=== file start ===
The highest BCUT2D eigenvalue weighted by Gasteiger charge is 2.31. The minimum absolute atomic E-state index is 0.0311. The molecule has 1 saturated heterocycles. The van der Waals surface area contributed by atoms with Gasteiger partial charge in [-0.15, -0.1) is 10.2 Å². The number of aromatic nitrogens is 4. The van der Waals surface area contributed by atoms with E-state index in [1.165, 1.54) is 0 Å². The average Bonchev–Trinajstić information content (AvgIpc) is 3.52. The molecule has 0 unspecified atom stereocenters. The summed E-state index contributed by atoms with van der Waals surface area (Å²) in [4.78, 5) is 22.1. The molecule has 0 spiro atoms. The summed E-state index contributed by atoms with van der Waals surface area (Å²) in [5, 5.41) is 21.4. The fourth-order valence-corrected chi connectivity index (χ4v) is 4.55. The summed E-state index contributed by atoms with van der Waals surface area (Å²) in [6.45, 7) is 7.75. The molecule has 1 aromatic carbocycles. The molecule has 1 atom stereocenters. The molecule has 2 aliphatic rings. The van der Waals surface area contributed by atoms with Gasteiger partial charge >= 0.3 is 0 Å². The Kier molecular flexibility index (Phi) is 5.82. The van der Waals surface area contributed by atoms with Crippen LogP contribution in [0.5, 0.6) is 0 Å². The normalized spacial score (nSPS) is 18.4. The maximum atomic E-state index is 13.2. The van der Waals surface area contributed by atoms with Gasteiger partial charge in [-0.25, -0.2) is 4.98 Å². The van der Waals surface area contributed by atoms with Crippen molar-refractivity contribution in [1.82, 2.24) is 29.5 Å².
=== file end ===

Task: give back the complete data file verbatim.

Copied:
The highest BCUT2D eigenvalue weighted by Gasteiger charge is 2.31. The minimum absolute atomic E-state index is 0.0311. The molecule has 1 saturated heterocycles. The van der Waals surface area contributed by atoms with Gasteiger partial charge in [-0.15, -0.1) is 10.2 Å². The number of aromatic nitrogens is 4. The van der Waals surface area contributed by atoms with E-state index in [1.165, 1.54) is 0 Å². The average Bonchev–Trinajstić information content (AvgIpc) is 3.52. The molecule has 0 unspecified atom stereocenters. The summed E-state index contributed by atoms with van der Waals surface area (Å²) in [4.78, 5) is 22.1. The molecule has 0 spiro atoms. The summed E-state index contributed by atoms with van der Waals surface area (Å²) in [5, 5.41) is 21.4. The fourth-order valence-corrected chi connectivity index (χ4v) is 4.55. The summed E-state index contributed by atoms with van der Waals surface area (Å²) in [6.45, 7) is 7.75. The molecule has 1 aromatic carbocycles. The molecule has 1 atom stereocenters. The molecule has 2 aliphatic rings. The van der Waals surface area contributed by atoms with Gasteiger partial charge >= 0.3 is 0 Å². The Kier molecular flexibility index (Phi) is 5.82. The van der Waals surface area contributed by atoms with Crippen LogP contribution in [0.5, 0.6) is 0 Å². The normalized spacial score (nSPS) is 18.4. The maximum atomic E-state index is 13.2. The van der Waals surface area contributed by atoms with Gasteiger partial charge in [-0.25, -0.2) is 4.98 Å². The van der Waals surface area contributed by atoms with Crippen molar-refractivity contribution in [1.82, 2.24) is 29.5 Å².